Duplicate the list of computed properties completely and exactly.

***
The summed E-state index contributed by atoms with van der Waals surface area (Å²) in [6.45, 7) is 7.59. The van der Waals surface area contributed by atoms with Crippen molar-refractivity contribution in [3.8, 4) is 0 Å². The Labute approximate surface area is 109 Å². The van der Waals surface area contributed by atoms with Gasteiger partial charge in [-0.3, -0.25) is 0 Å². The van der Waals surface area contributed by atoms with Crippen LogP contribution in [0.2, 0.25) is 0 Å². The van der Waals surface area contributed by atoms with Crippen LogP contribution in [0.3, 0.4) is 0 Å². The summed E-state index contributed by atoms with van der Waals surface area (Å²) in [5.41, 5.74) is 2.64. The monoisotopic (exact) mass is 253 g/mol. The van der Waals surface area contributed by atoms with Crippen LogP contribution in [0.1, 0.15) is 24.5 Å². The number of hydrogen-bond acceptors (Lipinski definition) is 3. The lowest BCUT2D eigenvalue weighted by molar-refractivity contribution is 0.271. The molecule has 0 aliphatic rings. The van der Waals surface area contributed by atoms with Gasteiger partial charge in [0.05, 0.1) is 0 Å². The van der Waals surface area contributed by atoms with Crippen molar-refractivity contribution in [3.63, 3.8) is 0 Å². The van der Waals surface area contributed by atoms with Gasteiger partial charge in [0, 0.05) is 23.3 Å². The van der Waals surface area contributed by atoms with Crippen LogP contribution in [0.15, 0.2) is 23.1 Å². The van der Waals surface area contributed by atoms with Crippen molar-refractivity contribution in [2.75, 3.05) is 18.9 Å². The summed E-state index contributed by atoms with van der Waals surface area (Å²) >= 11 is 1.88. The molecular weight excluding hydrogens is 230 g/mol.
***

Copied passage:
The summed E-state index contributed by atoms with van der Waals surface area (Å²) in [6.45, 7) is 7.59. The van der Waals surface area contributed by atoms with Crippen molar-refractivity contribution in [3.8, 4) is 0 Å². The Labute approximate surface area is 109 Å². The van der Waals surface area contributed by atoms with Gasteiger partial charge in [-0.3, -0.25) is 0 Å². The van der Waals surface area contributed by atoms with Crippen LogP contribution in [0.2, 0.25) is 0 Å². The van der Waals surface area contributed by atoms with Crippen LogP contribution in [0.3, 0.4) is 0 Å². The summed E-state index contributed by atoms with van der Waals surface area (Å²) in [5.41, 5.74) is 2.64. The monoisotopic (exact) mass is 253 g/mol. The van der Waals surface area contributed by atoms with Crippen LogP contribution in [0.1, 0.15) is 24.5 Å². The number of hydrogen-bond acceptors (Lipinski definition) is 3. The lowest BCUT2D eigenvalue weighted by molar-refractivity contribution is 0.271. The molecule has 0 aliphatic rings. The van der Waals surface area contributed by atoms with Gasteiger partial charge in [0.05, 0.1) is 0 Å². The van der Waals surface area contributed by atoms with Crippen molar-refractivity contribution in [3.63, 3.8) is 0 Å². The van der Waals surface area contributed by atoms with Gasteiger partial charge in [0, 0.05) is 23.3 Å². The van der Waals surface area contributed by atoms with Crippen LogP contribution in [0.15, 0.2) is 23.1 Å². The van der Waals surface area contributed by atoms with Crippen molar-refractivity contribution in [2.75, 3.05) is 18.9 Å². The summed E-state index contributed by atoms with van der Waals surface area (Å²) >= 11 is 1.88. The molecular weight excluding hydrogens is 230 g/mol.